What is the Nofollow Link Attribute?

By Daniel Scocco

questions and answersThis post is part of the weekly Q&A section. Just use the contact form if you want to submit a question.

Satish asks:

Most blogs use nofollow in the comment section, but I see Google showing even those comments made by me in their Result page!

Then whats the meaning of nofollow ?

I know that its good, if Google indexes my blog URL even from the comment section. But I am getting confused about the meaning of nofollow now.

You are confusing “noindex” with “nofollow.” In order for your comments to not show on the results page of Google, the owner of that blog would need to use a meta robots tag with the “noindex” attribute, which looks like this:

<meta name="robots" content="noindex" />

This meta tag tell search engines that they should not index that page, and therefore not include it on the search results.

What most blogs use on the comment author link, on the other hand, is a “nofollow” attribute. A link with a “nofollow”, also called link condom, would look like this:

<a rel="nofollow" href="http://www.link.com">link text</a>

When a search bot comes across such a link, it will know that it should not crawl the site on the other end (at least not due to this link). Additionally, this link will not be counted toward the PageRank of the site that is receiving it. Here is what Google it does when it comes across nofollowed links:

We don’t follow them. This means that Google does not transfer PageRank or anchor text across these links. Essentially, using nofollow causes us to drop the target links from our overall graph of the web. However, the target pages may still appear in our index if other sites link to them without using nofollow, or if the URLs are submitted to Google in a Sitemap. Also, it’s important to note that other search engines may handle nofollow in slightly different ways.

When should you use the “nofollow” attribute to comply with Google’s guidelines? In three situations:

  1. when you are not sure about the quality of the content on the site that you are linking too
  2. when someone paid for the link (i.e. a company buying advertising on your blog)
  3. when the page at the end of the link is not crawlable (i.e. a login link that leads to a password protected page)

So why blog owners use the “nofollow” attribute on the comment section links? Because they can’t verify the quality of the sites of everyone that is going to post a comment. In order to avoid linking to spammers or bad neighbors, they just nofollow the links.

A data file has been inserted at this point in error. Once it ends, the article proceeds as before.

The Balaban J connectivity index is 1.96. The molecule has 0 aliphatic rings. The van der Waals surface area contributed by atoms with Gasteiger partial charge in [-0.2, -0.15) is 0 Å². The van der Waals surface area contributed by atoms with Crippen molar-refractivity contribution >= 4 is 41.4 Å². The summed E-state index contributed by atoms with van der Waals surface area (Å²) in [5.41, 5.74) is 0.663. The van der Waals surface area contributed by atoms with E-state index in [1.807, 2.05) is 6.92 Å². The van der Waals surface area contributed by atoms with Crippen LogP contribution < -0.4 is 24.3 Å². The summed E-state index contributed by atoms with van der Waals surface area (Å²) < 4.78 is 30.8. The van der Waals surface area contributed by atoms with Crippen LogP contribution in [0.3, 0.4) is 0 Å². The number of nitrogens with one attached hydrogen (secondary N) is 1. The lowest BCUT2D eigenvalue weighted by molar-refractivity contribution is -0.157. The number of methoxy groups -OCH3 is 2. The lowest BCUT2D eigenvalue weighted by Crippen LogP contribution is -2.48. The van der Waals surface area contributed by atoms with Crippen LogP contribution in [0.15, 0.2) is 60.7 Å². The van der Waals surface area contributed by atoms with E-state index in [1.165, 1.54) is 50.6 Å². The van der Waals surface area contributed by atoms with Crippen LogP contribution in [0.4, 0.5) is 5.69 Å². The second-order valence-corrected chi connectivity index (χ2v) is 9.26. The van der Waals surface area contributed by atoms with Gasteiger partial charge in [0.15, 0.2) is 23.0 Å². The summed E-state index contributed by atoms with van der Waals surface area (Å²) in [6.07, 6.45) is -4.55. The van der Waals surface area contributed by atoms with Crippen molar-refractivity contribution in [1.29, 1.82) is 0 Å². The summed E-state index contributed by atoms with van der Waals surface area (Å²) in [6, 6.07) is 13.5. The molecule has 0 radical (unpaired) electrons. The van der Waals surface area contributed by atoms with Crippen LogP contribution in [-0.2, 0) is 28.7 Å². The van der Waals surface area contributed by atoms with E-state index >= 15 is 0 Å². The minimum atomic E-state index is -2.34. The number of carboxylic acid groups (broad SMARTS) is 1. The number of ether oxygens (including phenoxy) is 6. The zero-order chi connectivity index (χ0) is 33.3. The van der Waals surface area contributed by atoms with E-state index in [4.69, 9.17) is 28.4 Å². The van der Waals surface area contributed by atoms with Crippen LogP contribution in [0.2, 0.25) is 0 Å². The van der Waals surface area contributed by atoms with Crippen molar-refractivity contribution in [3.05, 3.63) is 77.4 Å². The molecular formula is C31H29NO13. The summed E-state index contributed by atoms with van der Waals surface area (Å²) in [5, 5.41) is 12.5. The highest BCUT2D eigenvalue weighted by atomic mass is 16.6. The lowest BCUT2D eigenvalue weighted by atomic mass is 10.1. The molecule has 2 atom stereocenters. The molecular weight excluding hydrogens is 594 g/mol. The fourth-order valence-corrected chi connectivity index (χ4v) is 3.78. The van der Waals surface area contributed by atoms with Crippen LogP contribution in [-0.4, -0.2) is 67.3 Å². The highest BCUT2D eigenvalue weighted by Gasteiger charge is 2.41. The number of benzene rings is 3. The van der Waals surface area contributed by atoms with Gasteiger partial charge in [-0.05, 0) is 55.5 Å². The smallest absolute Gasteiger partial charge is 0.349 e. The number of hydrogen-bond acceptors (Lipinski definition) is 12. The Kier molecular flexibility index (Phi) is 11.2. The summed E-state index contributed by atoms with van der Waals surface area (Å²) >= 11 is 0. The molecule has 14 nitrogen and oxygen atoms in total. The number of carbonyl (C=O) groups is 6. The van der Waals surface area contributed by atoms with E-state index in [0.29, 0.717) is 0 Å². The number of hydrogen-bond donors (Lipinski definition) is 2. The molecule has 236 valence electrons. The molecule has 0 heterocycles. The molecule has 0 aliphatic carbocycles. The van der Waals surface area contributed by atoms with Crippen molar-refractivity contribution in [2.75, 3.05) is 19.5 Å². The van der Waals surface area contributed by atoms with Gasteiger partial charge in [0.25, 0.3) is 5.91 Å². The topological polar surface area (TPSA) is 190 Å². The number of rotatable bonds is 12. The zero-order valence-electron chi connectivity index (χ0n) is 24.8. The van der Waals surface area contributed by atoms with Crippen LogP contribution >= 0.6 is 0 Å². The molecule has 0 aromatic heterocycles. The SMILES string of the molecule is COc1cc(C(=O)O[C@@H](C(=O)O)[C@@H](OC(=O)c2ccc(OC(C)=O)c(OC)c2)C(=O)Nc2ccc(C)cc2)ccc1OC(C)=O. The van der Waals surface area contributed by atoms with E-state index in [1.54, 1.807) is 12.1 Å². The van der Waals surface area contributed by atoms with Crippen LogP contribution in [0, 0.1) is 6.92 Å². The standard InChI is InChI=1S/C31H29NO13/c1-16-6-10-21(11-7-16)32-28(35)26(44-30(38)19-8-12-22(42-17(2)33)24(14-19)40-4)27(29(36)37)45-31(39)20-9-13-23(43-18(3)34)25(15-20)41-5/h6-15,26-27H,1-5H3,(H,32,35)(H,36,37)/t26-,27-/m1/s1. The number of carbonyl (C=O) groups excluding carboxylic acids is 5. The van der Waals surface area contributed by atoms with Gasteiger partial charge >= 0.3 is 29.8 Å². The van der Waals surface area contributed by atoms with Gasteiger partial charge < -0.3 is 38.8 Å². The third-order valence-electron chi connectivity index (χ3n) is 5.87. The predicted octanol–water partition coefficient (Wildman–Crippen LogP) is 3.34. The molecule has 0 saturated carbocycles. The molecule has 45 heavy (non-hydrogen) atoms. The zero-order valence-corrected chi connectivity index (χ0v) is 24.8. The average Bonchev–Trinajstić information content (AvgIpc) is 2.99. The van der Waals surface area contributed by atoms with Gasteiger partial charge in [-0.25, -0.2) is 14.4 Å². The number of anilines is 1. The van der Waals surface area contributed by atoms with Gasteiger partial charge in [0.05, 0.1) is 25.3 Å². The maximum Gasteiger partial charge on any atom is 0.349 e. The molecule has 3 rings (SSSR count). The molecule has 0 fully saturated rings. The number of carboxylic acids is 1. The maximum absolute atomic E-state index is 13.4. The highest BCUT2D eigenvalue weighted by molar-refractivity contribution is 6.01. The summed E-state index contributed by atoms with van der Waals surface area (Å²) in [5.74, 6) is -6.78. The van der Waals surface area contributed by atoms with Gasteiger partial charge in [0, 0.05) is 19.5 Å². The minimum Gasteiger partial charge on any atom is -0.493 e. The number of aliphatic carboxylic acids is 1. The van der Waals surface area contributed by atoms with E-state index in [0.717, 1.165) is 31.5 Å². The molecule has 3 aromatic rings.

Notice that there are two ways to add the “nofollow” attribute to the links on a page. You can do it globally via a meta tag, and make all the links inside that page nofollowed, or you can do it locally and add the “nofollow” attribute only to specific links.

The first requires the following code added to the head section of your site:

<meta name="robots" content="nofollow" />

The second one is equal to the link example we highlighted before.



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35 Responses to “What is the Nofollow Link Attribute?”

  • Calgary Painters

    I have mixed feelings on nofollow and on my smaller WordPress websites, I have Akismit and a dofollow plugin installed and I moderate all comments and check the site linked to. If it’s a legit comment, I allow it as it helps my site. It would be too time consuming on a large blog though. Maybe an idea is to setup two similar WordPress sites. One nofollow and the other dofollow and compare stats over a 6-1 year period.

  • speak_english

    Thank you, But I would like to be sure of this:

    If I put my link in blog comments with or without nofollow, is it good for the PR of my blog? or SEO?

  • John Chatman

    Thank you for the explanation of what the term “no follow” means and how to use it.

    I have more research to do on this topic but this is definitely a great start and I appreciate it.

    John

  • ravi

    A useful little tutorial. I usually get confused between the two. Its always a pain adding nofollow and getting it correct.

  • medyum

    Thank goodness for WordPress.

    It would be nice to mark “follow” on some of my commentators when I approve their comments. I’ll have to suggest this for WordPress 2.8.

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